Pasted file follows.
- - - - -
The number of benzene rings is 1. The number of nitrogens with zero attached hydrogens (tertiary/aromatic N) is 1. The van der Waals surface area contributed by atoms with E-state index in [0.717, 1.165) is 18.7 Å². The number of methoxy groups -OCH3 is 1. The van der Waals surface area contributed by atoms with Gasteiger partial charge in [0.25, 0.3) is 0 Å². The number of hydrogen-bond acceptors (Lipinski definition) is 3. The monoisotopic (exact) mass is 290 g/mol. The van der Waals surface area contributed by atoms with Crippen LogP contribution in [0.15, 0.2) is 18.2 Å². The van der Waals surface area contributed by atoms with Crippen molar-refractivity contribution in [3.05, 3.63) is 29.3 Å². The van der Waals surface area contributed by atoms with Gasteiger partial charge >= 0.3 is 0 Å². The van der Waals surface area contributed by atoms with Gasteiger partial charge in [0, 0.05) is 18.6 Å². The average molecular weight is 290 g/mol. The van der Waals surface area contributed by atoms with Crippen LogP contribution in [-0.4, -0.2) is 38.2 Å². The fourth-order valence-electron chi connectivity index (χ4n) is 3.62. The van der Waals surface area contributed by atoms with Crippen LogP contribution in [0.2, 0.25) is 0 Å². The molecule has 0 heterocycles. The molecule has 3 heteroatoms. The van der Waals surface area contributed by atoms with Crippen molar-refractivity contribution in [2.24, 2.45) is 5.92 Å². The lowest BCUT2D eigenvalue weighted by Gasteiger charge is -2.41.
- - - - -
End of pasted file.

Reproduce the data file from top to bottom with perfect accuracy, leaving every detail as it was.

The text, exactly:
The number of benzene rings is 1. The number of nitrogens with zero attached hydrogens (tertiary/aromatic N) is 1. The van der Waals surface area contributed by atoms with E-state index in [0.717, 1.165) is 18.7 Å². The number of methoxy groups -OCH3 is 1. The van der Waals surface area contributed by atoms with Gasteiger partial charge in [0.25, 0.3) is 0 Å². The number of hydrogen-bond acceptors (Lipinski definition) is 3. The monoisotopic (exact) mass is 290 g/mol. The van der Waals surface area contributed by atoms with Crippen LogP contribution in [0.15, 0.2) is 18.2 Å². The van der Waals surface area contributed by atoms with Crippen molar-refractivity contribution in [3.05, 3.63) is 29.3 Å². The van der Waals surface area contributed by atoms with Gasteiger partial charge >= 0.3 is 0 Å². The van der Waals surface area contributed by atoms with Gasteiger partial charge in [0, 0.05) is 18.6 Å². The average molecular weight is 290 g/mol. The van der Waals surface area contributed by atoms with Crippen LogP contribution in [-0.4, -0.2) is 38.2 Å². The fourth-order valence-electron chi connectivity index (χ4n) is 3.62. The van der Waals surface area contributed by atoms with Crippen LogP contribution in [0.2, 0.25) is 0 Å². The molecule has 0 heterocycles. The molecule has 3 heteroatoms. The van der Waals surface area contributed by atoms with Crippen molar-refractivity contribution in [2.24, 2.45) is 5.92 Å². The lowest BCUT2D eigenvalue weighted by Gasteiger charge is -2.41.